Patients with advanced hepatitis C virus are at risk of death and are candidates for liver transplantation.
After transplantation, hepatitis C recurs and may rapidly progress to cirrhosis and graft loss.
Treatment is needed to prevent progression of disease and minimize recurrence after liver transplantation.
Dr Everson and colleagues from Denver of antiviral therapy in the treatment of patients with advanced hepatits C.
The researchers evaluated the effectiveness, tolerability, and outcome of a low accelerating dose regimen.
The research team treated 124 patients, of which 81 were male between the ages of 37 and 71 years, with low accelerating dose regimen.
|Sustained virological response was 13% in patients infected with genotype 1 hepatitis C|
The team reported that 63% had clinical complications of cirrhosis including ascites, spontaneous bacterial peritonitis, varices, variceal hemorrhage, and encephalopathy.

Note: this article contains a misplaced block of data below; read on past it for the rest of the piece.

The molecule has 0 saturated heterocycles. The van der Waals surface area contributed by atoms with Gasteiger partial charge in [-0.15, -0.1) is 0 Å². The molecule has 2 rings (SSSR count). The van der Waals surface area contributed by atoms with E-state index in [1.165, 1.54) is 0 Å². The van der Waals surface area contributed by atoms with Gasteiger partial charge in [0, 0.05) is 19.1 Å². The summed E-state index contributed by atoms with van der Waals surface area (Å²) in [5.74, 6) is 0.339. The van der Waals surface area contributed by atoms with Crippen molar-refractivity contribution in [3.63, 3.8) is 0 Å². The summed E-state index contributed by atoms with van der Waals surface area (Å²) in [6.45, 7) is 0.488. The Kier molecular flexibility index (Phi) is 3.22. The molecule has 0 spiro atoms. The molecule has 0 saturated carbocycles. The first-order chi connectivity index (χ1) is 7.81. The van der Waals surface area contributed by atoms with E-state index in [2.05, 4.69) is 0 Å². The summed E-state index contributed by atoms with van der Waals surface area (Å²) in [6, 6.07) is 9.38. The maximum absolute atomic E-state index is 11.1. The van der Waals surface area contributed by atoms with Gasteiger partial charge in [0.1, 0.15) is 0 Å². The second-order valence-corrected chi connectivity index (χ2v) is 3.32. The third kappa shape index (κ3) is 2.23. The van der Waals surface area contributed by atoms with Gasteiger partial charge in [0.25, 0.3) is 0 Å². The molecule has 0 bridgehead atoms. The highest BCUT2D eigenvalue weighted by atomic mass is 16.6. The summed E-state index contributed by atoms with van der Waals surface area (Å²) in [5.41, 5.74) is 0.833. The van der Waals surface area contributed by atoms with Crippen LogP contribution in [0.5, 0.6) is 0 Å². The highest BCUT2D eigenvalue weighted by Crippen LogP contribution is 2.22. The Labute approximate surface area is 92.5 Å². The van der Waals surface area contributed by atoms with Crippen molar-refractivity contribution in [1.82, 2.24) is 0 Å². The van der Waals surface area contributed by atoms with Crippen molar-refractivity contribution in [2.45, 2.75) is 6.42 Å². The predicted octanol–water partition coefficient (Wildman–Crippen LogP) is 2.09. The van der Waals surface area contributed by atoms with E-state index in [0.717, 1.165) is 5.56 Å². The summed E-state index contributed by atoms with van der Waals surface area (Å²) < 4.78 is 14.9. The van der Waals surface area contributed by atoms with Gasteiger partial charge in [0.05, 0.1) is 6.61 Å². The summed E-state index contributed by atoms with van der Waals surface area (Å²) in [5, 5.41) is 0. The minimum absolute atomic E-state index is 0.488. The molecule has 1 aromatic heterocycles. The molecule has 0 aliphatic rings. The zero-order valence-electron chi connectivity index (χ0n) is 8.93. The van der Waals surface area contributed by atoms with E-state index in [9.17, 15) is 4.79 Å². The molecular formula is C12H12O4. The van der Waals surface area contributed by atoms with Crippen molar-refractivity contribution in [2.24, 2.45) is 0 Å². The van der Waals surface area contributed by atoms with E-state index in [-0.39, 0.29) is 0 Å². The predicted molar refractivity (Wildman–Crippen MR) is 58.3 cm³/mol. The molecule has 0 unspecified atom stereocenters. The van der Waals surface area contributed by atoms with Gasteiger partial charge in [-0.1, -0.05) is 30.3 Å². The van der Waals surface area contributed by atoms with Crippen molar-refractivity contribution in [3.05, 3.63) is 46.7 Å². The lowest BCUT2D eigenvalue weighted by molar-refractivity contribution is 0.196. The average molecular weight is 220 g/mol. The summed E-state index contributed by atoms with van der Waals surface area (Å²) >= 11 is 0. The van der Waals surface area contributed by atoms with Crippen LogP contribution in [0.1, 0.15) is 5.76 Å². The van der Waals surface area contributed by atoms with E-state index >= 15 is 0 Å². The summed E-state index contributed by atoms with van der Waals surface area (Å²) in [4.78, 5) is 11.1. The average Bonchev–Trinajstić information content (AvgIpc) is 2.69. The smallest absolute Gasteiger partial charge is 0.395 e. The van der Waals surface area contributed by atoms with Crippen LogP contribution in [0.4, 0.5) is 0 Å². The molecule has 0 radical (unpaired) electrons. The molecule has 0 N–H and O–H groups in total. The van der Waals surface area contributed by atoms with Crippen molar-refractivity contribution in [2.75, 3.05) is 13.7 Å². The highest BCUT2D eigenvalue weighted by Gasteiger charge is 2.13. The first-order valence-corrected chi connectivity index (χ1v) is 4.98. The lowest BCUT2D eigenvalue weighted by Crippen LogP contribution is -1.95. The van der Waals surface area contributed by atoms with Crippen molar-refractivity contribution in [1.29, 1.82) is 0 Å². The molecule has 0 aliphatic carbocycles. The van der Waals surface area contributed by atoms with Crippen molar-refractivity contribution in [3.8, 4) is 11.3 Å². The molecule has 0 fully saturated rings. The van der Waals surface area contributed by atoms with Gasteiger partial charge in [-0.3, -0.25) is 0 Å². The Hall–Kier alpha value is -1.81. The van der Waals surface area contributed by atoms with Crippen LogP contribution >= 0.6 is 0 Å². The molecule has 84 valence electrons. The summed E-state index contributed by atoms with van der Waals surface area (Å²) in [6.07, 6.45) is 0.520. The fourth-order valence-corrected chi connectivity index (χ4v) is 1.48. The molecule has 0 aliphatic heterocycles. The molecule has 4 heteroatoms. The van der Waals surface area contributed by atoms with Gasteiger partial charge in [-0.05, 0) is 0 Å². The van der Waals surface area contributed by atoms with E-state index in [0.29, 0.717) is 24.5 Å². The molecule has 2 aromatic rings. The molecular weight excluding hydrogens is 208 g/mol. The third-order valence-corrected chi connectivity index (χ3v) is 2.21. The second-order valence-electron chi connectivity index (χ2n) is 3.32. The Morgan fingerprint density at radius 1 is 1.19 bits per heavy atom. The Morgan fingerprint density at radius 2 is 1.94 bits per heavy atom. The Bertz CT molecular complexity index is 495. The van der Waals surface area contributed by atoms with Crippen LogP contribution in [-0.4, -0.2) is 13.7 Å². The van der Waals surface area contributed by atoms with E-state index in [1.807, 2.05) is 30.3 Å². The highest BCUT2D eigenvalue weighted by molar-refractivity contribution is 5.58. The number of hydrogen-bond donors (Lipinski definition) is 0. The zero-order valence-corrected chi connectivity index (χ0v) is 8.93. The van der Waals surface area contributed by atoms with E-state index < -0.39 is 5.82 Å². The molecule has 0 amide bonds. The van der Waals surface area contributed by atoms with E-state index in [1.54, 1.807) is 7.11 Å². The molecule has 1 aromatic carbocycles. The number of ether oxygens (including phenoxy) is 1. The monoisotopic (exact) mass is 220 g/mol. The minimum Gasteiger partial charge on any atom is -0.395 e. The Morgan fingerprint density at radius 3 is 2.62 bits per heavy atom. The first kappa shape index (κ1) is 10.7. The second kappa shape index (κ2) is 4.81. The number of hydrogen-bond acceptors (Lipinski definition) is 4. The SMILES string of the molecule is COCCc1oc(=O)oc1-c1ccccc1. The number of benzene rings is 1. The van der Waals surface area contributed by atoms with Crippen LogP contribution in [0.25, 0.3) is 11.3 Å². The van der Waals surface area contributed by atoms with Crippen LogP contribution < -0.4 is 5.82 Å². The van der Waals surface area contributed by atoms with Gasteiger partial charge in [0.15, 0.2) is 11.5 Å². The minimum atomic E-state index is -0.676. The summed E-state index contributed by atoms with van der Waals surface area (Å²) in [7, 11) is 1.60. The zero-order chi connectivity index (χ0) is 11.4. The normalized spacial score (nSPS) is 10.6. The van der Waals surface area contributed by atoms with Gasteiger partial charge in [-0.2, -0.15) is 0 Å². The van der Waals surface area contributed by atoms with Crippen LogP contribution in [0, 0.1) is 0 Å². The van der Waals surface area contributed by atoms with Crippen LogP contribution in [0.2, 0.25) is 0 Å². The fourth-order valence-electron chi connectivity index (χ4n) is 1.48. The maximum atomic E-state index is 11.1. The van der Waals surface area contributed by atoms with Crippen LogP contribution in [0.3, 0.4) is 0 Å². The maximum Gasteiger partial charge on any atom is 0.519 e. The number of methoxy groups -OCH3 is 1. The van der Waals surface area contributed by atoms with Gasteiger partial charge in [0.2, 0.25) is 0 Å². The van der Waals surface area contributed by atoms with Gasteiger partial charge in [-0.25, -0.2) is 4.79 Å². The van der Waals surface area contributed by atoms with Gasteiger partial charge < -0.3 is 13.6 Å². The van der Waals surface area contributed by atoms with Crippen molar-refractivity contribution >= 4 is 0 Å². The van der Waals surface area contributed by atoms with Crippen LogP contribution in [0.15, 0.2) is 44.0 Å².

The mean Child-Turcotte-Pugh score was 7, and the mean MELD score was 11.
The team noted that 56 patients were Child-Turcotte-Pugh class A, 45 were class B, and 23 were class C.
The researchers observed that 46% were hepatitis C RNA-negative at end of treatment, and 24% were hepatitis C RNA-negative at last follow-up.
Sustained virological response occurred in 13% of patients infected with genotype 1 hepatitis C and 50% in patients infected with non-1 genotypes.
The researchers noted that with non-1 genotype, Child-Turcotte-Pugh class A, and ability to tolerate full dose and duration of treatment were predictors of sustained virological response.
In addition, the team found that 12 of 15 patients who were hepatitis C RNA-negative before transplantation remained hepatitis C RNA-negative 6 months or more after transplantation.
Dr Everson's team concludes, “In a sizeable proportion of patients with advanced hepatitis C, low accelerating dose regimen may render blood free of hepatitis C RNA, stabilize clinical course, and prevent posttransplantation recurrence.”